There’s a reason “Shark Tank” venture capitalist Kevin O’Leary, aka Mr. Wonderful, asks entrepreneurs about their numbers immediately after pitching their product and business model product, says certified public accountant Ahamadou Alainchar Bocar.
“Accounting can be the base for companies to project budgets, seek capital financing or understand performance metrics, especially profitability,” says Bocar, a partner at CohnReznick in Sacramento, a national accounting and tax advisory firm, headquartered in New York. “Having timely and accurate reporting gives decision-makers piece of mind on the reliability of the data used.”
“Many private companies see the accounting function more
as a burden to help with regulatory compliance rather than a significant component that supports their decision-making with respect to business growth and risk management.”
Ahamadou Alainchar Bocar, certified public accountant and assurance partner, CohnReznick
With accounting, it’s important to continuously take stock of
what could be done to better manage and understand a business’s
numbers. While there’s no one path to successful accounting
practices, there are common misconceptions that some accountants
encounter to help a business’s bottom line. One is that outside
accountants are expected to correct and fix all of the company’s
accounting woes, end to end.
“As much as we partner with our clients to drive deliverables,” says Bocar, “the company’s internal team is responsible for taking responsibility and approving most of the deliverables from the outside firm. So developing the internal capacity inside the company in terms of accounting expertise and sufficient staffing is
key to ensure that the company has an accounting function that matches the goals and objectives of the owners and other company stakeholders.”
Bench Accounting, a Canadian online bookkeeping company that serves small businesses internationally, says that deciding how to structure and manage finances is one of the most important parts of running a business, and there are a lot of questions to answer — how to take payments, where to stash cash and what accounting practices to use to make the company’s money grow — according to its resource guide, “Small Business Accounting 101.”
Corporate tax, personal tax and general accounting are the most common services for which businesses use accountants. Typically, companies
engage with an accountant “early in the life of their business, with 53 (percent) reporting they did so right at startup and 13 (percent) within six months of startup,” according to “Sage Small Business Accountants Usage 2013 Study.” The study surveyed small-business owners and found that 55 percent of business owners believe outside accounting services are “critical” to the success of their businesses. However, Bocar says, “Many private companies see the accounting function more as a burden to help with regulatory compliance rather than a significant component that supports their decision-making with respect to business growth and risk management.”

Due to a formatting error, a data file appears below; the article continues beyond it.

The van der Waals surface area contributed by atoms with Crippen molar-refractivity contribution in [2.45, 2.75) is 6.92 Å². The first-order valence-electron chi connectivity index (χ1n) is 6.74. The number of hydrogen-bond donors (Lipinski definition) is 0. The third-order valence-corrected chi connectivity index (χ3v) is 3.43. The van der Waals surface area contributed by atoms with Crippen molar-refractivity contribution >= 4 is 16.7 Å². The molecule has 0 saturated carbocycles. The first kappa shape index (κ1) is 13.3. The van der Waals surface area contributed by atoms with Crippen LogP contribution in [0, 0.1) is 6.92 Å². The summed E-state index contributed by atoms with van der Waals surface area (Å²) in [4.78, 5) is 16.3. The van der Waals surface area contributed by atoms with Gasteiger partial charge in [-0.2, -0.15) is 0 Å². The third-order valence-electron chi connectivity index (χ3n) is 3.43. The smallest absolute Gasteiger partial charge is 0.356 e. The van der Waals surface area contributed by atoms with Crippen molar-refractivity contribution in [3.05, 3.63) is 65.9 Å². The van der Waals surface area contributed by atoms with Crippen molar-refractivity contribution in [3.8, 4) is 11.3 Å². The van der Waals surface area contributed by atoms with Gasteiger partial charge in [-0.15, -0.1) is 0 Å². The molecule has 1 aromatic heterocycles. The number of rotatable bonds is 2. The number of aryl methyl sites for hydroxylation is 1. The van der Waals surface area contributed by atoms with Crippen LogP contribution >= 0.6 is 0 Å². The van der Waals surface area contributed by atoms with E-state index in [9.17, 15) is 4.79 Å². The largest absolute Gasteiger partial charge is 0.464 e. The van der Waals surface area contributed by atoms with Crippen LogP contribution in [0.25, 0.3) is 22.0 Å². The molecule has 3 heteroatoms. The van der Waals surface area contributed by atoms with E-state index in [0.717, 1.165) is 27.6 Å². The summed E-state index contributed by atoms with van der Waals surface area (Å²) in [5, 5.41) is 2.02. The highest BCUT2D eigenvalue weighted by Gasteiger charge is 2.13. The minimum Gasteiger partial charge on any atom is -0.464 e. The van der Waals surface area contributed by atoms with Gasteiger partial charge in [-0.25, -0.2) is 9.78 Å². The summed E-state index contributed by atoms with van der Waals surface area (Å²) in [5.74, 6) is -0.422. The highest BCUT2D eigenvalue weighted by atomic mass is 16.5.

Bocar advises businesses should always assess and reevaluate their internal accounting process to ensure the department or system is able to provide timely and reliable information to the company’s decision-makers.
Angie Papendick, principal at AP Group in Folsom, says it’s important for business owners to plan for the amount of tax they will owe as well as to make sure their financial statements are strong and telling. “If business owners don’t know how they are doing, they can’t make the best decisions for the company,” she says.
Bocar says, “Most CPAs now specialize in industry groups, and as a company grows its business and engages in more complex transactions, it is recommended to seek subject-matter experts as the company onboards new employees or encounters new accounting matters.”
He adds that for smaller companies, bad accounting will simply not provide proper metrics and data, which commonly leads to many owners thinking their business is doing much better than it actually is.
Bench recommends that if businesses are serious about growing and
eventually selling the business, they should team
up with a CPA early on. Beyond filing a tax return, an experienced CPA can help with financial strategy, tax planning and compliance, lease negotiations, treasury management, financial reporting, and long-term big-picture decisions about the future of the business.
When looking to hire an outside accountant, Bocar says companies should assess the same way they assess other vendors and service providers “to ensure the accountant provides value.”
Bottom line, small businesses need to invest in a good controller or bookkeeper, and hire an outside CPA who is available for planning throughout the year, Papendick says. “To manage the business properly,” she says, “the business owner should know how they are doing at all times.”